a danger to my wife. It had to be surgically removed. What entailed was a
traumatic experience. My wife bore the brunt of the pregnancy and the burden it
brought – complications, medication and surgical procedures. I was essentially
a supportive and passive bystander who paced a waiting room and did what I
could to attend to her needs.
About a year later, we found out
that we were pregnant again with our son. He is now 9 years-old. Success, from
conception to delivery. There wasn’t a decision to be made about whether he
would be born. He was a life with whom we interacted before he was born.
Legally speaking, she could have terminated him and there would be nothing I
could have done to stop her.
About a year later, we were
pregnant again. When we went for the ultrasound, we were thrilled when we found
out that she was carrying twin girls. We saw them on the monitor and heard
their heartbeats. They were no less alive than our son.
Later, the doctor needed to talk
with us because there was a potentially serious complication. The girls were
monoamniotic monozygotic twins. That’s a complicated way of saying that they
were identical twins, and instead of two occupying separate amniotic sacs
inside my wife’s womb, they were developing in one sac together.
This is a dangerous situation
because of the risks of cord strangulation. The doctor explained the risks –
explaining that we (she) could choose to terminate the pregnancy. We discussed
the matter, agreeing that our twins deserved a chance at life.
We didn’t debate what these two lives
were or whether my wife had a right to choose or whose bodies they were growing
in. We wanted to afford our daughters their fair chance to live. Their fate was
initially in our hands, but no more than the fate of our infant son. In our
son’s case, his birth means that he is protected by the law as a free human
life and we, as his fit parents are both legally responsible for him.
June 3rd, 2011 and twenty-six weeks into the pregnancy, a routine ultrasound revealed that our twins had died. I’ll never forget that day. I was working in NYC and received a call from my wife with the devastating news. Right away, I grabbed my things with no desire to talk to anyone, leaving the most brutal email I have ever composed and sent to my supervisor; “My twins died. I left to be with my wife.” The train ride home was a blur, and not once had I debated whether those girls were a “life”. We had lost our daughters. We didn’t lose feti.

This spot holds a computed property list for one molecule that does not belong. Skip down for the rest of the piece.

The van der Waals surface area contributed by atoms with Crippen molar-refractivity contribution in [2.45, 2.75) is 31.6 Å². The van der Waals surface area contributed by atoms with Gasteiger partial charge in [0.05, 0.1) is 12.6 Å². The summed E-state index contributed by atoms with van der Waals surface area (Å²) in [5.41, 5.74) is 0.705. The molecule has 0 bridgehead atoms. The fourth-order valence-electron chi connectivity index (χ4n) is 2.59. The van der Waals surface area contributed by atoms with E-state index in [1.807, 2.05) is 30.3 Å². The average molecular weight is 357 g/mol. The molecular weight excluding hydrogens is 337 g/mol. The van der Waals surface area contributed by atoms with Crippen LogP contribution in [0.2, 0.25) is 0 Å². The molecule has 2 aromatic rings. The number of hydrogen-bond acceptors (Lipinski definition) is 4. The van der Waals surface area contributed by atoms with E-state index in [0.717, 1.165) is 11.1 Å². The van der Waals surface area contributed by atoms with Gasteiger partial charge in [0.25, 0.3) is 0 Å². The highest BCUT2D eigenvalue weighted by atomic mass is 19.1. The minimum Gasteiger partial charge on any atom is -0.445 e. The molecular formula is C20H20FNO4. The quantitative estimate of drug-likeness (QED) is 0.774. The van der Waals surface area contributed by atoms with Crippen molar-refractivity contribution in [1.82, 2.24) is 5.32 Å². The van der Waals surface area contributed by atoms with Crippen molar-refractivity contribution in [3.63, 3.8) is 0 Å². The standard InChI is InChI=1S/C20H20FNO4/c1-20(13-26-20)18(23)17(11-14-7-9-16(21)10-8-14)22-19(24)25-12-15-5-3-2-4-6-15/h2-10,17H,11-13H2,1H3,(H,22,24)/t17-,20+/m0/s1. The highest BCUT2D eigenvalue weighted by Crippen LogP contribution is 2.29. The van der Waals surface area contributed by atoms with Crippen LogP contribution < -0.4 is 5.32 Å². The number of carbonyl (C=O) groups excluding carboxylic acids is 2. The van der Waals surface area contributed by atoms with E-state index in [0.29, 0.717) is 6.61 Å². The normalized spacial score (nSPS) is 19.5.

The umbilical cords were
irretrievably tangled around their necks. The potential danger became a
horrible reality. One died and then the
other. On June 5th, 2011 they were officially “born” – if that’s the
right word. I will spare you the gruesome details. But what I saw that day, I
will never forget.
My wife went through the hell of
the delivery. My hell was psychological; to see her going through the painful
labor, and then watch my daughters born dead, strangled in an unholy mesh of
once life-sustaining umbilical cords.
What you might not know is that
after 24 weeks, the hospital does all of the normal things that occur during a
birth, except instead of a birth certificate, they issue a death certificate.
If you are at a hospital and see
a picture of a purple flower on the door of a delivery room, please say a
silent prayer for the poor souls experiencing a quiet and unspeakable journey
through a highly personal hell. I often wonder what kind of strange laws
created this anomaly of having died, but also never having been born. I suspect
it is the result of people not wanting to acknowledge a life in the womb is a
life. Once you call it “life”, people who are not invested in that life assume
they need to make decisions for the lives of all involved.
To recap and to better understand my opinion; I have participated in pregnancies – the necessary termination of one, the birth of another and the death of our twin girls. My wife didn’t get pregnant alone, nor did she decide alone. It was her right to do so and I fully recognize that, but the decisions were made by us. If I had the ability to be pregnant and/or bear her pain, I would have, but that’s not how biology works. I am a man; she is a woman and no debate will change the process of procreation.